No, it’s not. I’m here to reclaim “user”. Because “user” connotes use, and use matters! We don’t make things for those most passive of entities, consumers. We don’t even make things for audiences, which at least connotes some level of appreciation. The things we make get used! They become a part of people’s lives! That’s important work. It touches people in ways most of them could never even identify. But it’s real.

Okay, time for another show of hands: who here has “information architect” or “information architecture” in your title, on your business card? Raise your hand. [audience raises hands] Almost as many as we had ASIST members.

Okay, now let me see those hands again. Keep your hand up if there is also someone in your organization with “interaction design” or “interaction designer” in the title.

[hands go down]

Almost every hand went down. I see one hand, two hands. Three, four… five.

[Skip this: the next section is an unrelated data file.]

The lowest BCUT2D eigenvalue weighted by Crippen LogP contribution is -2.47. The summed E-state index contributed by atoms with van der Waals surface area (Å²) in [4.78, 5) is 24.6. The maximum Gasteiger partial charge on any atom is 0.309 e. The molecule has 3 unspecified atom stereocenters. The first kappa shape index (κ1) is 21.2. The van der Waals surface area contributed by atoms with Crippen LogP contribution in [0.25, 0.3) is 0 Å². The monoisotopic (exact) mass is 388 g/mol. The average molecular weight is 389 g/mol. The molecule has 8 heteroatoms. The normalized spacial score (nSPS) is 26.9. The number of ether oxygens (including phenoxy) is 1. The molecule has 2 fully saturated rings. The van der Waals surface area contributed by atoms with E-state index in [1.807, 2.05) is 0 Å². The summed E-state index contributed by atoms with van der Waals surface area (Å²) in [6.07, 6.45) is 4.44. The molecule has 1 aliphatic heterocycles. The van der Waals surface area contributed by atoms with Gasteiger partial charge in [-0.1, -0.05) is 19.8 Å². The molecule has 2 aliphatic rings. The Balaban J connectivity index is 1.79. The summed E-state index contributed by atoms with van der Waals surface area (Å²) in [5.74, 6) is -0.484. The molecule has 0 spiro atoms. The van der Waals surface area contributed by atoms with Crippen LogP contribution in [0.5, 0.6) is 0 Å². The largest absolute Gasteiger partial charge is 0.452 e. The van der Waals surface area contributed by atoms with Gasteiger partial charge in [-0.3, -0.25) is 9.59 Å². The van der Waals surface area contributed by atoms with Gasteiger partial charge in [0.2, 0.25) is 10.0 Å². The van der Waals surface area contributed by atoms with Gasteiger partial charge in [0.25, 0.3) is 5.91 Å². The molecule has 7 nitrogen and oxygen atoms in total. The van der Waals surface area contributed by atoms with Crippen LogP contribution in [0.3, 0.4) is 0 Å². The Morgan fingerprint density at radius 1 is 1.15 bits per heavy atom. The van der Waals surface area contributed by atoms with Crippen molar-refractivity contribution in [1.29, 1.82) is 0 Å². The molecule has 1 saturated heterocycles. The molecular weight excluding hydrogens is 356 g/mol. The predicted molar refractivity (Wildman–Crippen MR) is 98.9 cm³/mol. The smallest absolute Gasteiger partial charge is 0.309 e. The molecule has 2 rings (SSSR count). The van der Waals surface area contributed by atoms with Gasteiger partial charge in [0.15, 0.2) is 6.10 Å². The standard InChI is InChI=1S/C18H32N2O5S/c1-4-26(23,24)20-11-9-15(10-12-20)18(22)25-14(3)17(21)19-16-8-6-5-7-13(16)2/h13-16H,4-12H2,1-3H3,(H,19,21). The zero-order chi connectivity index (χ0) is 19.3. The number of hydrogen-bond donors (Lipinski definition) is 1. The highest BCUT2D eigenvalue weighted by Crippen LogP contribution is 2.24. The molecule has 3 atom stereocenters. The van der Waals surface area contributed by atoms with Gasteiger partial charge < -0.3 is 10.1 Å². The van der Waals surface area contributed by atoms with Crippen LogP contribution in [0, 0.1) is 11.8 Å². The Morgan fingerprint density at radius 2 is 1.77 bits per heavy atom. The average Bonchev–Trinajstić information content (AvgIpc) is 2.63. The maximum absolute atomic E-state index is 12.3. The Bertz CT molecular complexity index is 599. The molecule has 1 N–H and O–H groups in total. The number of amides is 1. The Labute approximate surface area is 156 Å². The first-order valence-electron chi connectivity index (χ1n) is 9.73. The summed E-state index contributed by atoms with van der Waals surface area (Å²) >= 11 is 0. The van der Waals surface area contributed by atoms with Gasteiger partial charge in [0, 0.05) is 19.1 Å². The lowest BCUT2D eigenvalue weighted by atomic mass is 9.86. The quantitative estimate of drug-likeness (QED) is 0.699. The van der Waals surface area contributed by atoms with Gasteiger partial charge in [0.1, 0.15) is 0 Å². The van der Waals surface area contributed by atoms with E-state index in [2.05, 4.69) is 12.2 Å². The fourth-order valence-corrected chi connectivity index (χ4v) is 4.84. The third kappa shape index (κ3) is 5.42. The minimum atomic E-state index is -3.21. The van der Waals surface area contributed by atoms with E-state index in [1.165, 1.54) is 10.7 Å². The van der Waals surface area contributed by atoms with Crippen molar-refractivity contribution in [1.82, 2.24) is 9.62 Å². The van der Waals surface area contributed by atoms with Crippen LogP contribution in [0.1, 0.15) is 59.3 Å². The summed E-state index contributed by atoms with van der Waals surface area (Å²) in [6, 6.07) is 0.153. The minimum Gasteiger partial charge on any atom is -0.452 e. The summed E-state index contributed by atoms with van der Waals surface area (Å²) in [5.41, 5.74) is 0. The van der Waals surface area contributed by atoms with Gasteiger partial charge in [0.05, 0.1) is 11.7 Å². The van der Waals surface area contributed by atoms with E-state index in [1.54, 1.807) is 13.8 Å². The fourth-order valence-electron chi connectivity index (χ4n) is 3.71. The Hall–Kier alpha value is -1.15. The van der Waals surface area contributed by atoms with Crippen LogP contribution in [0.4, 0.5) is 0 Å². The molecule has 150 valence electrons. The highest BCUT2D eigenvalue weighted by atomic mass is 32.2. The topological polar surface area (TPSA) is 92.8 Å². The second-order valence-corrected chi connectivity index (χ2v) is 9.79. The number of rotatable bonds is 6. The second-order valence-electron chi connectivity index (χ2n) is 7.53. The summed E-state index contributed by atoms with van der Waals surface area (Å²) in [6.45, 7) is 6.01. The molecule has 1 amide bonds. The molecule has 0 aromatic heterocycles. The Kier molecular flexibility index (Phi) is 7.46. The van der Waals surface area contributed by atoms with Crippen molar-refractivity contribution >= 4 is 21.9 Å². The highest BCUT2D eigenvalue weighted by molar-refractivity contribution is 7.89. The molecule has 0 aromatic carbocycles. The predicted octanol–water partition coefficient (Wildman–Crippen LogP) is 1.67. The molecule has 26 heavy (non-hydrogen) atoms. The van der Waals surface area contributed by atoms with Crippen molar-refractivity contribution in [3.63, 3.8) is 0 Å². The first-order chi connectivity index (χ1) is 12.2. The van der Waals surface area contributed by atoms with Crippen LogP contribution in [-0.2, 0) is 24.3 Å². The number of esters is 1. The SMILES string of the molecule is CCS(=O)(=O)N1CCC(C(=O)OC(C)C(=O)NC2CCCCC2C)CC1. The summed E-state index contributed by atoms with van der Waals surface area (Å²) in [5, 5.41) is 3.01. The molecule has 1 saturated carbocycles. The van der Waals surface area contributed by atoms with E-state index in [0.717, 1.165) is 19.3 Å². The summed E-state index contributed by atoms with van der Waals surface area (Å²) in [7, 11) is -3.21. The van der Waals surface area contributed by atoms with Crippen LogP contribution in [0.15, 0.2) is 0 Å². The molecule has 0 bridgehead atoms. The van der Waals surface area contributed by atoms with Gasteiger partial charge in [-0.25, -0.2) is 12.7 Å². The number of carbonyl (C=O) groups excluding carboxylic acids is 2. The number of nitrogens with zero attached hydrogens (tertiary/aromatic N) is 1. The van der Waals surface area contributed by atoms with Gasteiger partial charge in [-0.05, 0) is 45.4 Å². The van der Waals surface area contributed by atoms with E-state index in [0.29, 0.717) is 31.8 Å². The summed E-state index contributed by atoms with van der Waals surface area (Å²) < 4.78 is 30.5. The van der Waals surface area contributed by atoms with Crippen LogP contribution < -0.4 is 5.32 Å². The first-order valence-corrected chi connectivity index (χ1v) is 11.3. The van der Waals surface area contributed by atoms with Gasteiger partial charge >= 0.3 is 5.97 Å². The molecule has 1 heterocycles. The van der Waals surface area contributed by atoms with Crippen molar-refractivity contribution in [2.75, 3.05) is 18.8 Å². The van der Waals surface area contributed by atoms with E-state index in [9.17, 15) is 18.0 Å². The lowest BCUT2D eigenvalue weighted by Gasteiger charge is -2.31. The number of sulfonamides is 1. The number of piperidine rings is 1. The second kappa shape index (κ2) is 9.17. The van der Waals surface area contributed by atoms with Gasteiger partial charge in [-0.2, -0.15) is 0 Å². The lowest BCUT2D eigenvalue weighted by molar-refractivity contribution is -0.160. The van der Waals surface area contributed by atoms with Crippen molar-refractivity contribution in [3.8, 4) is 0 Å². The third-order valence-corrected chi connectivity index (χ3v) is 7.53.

This is what the interaction design community recognizes — and what the leadership of the IxDA recognizes in particular — that the IA community does not.

In the marketplace, this is a zero-sum game. Every job req created for an “interaction designer” is one less job req for an “information architect” and vice versa. And the more “interaction designers” there are, the more status and authority and influence and power accrues to the IxDA and its leadership.

They get this, and you can see it play out in everything they do, including refusing offers of support and cooperation from groups they see as competitors, and throwing temper tantrums about how other groups schedule their conferences. Meanwhile, the IAs are so busy declaring peace that they don’t even realize that they’ve already lost the war.